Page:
Louisa Jaffe, Technical and Project Engineering (TAPE)
Leadership. Results. Focus. Effectiveness. These are some of the words associated with Louisa Long Jaffe, co-founder and CEO of TAPE (Technical and Project Engineering, LLC) on paper. She commands respect simply by her background and accomplishments: 28 years in the Army Reserve while concurrently managing multiple grocery locations for her father’s business; building a solid and strategic career in media relations and public affairs at the Pentagon, including supporting the Secretary of the Army and the Army Chief of Staff; and recently being named the first Woman Vetrepreneur of the Year, followed by a White House honor as a “Veteran Champion of Change.”
Have a conversation with Jaffe, and it is evident that there is much more to her success than cutting-edge ideas and thorough implementation. Word choices shift. Warmth. Accessibility. Honesty. Unassuming. From the delight in her voice when talking about holding her new baby grandson, Solomon, to her humble comments about her proudest career moment at the White House recognition ceremony, Jaffe exudes personality. All of these descriptions translate to TAPE’s culture.
Always a marketer first, Jaffe enumerates her key messages. She says TAPE – known for its systems engineering expertise – is about methodologies, employees and asset-based thinking. “We are employee-focused,” she notes. “We have offices in 15 states and the District of Columbia, and I personally visit all employees and customers. I want people to know I have an open door policy for anyone. People have access to me.” She says she expects the same policy from all her vice presidents and managers.
She explains that TAPE is focused on bringing processes and procedures to the federal government, using non-traditional approaches to problem solving and results. “We look at every situation as an asset. When we can all focus on assets, not complaints, we can generate better solutions,” Jaffe explains. She provides her employees the book, “Change the Way You See Everything,” by Katherine Cramer and Hank Wosiak, using its premise to encourage them to see the assets in any situation, rather than the deficits. Even in the face of the decreasing defense budget, Jaffe says she and her customers and teammates look for the assets in such a climate, along with ways to keep their services strong. “We try to listen more than we talk. We want to understand our audiences and tailor the process to their needs,” Jaffe says.
Louisa Long Jaffe’s business prowess took root at an early age, beginning with Girl Scout cookie sales. “I sold a lot of them – and I mean a lot,” she says enthusiastically. “I worked my way through college as an Avon lady, where I learned negotiation and salesmanship,” she explains. She joined the Women’s Army Corps in 1974, and she credits her military training for many aspects of her business success. “The military is the most awesome leadership training on the planet,” she exclaims. “You are taught to lead, be proactive about solving problems, and you are expected to be responsible, accountable and helpful to others. Military personnel are mission-focused.”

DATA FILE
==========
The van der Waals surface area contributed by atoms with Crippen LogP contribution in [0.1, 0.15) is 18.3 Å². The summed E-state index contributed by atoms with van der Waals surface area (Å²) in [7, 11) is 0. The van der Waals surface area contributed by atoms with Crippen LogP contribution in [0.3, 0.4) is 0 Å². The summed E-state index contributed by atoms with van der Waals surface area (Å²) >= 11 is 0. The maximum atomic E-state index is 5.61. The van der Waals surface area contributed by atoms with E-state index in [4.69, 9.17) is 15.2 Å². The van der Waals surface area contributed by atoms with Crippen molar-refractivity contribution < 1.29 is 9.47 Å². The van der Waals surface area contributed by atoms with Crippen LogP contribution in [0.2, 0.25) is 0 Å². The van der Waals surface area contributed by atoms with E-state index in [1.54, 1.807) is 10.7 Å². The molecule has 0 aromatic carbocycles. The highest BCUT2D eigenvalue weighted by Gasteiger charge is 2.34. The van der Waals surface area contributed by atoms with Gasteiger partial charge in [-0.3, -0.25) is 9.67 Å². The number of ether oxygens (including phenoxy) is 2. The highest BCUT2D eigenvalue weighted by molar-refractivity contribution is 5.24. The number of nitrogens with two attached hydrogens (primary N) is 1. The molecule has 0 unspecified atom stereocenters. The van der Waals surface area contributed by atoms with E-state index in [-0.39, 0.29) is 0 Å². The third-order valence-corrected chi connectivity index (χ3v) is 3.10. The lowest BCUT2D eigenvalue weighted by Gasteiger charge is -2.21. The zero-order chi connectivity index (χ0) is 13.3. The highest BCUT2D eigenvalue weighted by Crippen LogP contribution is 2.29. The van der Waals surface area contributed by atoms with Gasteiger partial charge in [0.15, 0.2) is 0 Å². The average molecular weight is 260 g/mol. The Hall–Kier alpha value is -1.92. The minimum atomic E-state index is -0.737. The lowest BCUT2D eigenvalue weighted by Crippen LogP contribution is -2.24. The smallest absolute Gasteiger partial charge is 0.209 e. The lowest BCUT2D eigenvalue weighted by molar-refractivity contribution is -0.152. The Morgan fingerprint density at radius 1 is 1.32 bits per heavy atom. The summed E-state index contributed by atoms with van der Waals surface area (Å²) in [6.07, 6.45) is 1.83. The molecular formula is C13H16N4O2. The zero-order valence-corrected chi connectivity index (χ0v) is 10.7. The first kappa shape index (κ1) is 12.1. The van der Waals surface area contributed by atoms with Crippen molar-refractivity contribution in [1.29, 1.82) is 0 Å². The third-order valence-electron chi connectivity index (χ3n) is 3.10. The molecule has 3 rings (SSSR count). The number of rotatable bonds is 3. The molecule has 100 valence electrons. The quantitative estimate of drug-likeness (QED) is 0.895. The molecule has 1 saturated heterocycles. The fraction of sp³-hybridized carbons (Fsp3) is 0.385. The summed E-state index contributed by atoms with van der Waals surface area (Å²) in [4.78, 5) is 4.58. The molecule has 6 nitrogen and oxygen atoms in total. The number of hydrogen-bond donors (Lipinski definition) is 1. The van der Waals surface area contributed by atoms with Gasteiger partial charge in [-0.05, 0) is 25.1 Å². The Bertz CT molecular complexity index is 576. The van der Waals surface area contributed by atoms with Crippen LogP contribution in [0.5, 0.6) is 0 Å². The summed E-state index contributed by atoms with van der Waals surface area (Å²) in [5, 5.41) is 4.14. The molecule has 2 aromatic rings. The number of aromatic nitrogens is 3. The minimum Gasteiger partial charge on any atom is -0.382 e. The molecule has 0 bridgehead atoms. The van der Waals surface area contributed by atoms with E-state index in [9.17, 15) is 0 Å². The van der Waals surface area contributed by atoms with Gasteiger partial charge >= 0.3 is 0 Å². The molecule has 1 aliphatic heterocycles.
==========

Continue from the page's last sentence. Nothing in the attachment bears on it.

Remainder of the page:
That’s exactly why she makes a point of hiring veterans. Of the 200 TAPE employees, nearly 30 percent are veterans. Her support of veterans and the military community led to the Champion of Change honor. “The whole thing gave me the opportunity to give voice to veterans. My message was one of confidence in our veterans. They are wonderful employees,” she says. Employees not only have the necessary skill sets for TAPE, but they also are people who will find it exciting to grow with the company. “We look for employees who will enjoy taking responsibility and being accountable,” Jaffe says.
TAPE was founded as an extension of Jaffe’s military experience. “My husband, Bill, helped me to realize that there was a way to serve my country in business,” she says. “He gave me the reality: the government can’t possibly hire directly everyone they need. The government contractor’s challenge, then, becomes how to bring them optimum service at the lowest price.” While her husband influenced her entrepreneurial aspirations, Jaffe says her father was her biggest life influencer. “He was an entrepreneur, veteran and businessman, and he had an attitude that every problem can be solved,” she remembers. “He also taught me that you don’t have to step out of integrity to solve a problem.”
Her time as an Army reservist allowed Jaffe to try her hand at a variety of industries, including real estate, law and contracts. When she decided to start TAPE as a federal contractor 11 years ago, her contract experience in law and real estate served her well, and her military training was an asset on the management side.
Jaffe advises aspiring entrepreneurs, “If you have a passion, then go for it!” But she cautions the need for financial clarity throughout the life of a business. “Have a way to support yourself – don’t count on revenue from your business immediately.” She says she and her husband sold their house to finance the business, but there are many other ways of financing. She also recommends being mindful of costs, and how dollars are allocated. “There is no right or wrong, necessarily,” she says. “Trust yourself.” Jaffe also recommends having clear company values that are discussed and referenced often.
Expanding TAPE’s cybersecurity, cost optimization and training capabilities are among Jaffe’s professional goals. Personally, she enjoys such leisure activities as reading, swimming, writing, and attending movies and theater productions. She also has joyfully expanded that list to include spending time with her new grandson. I95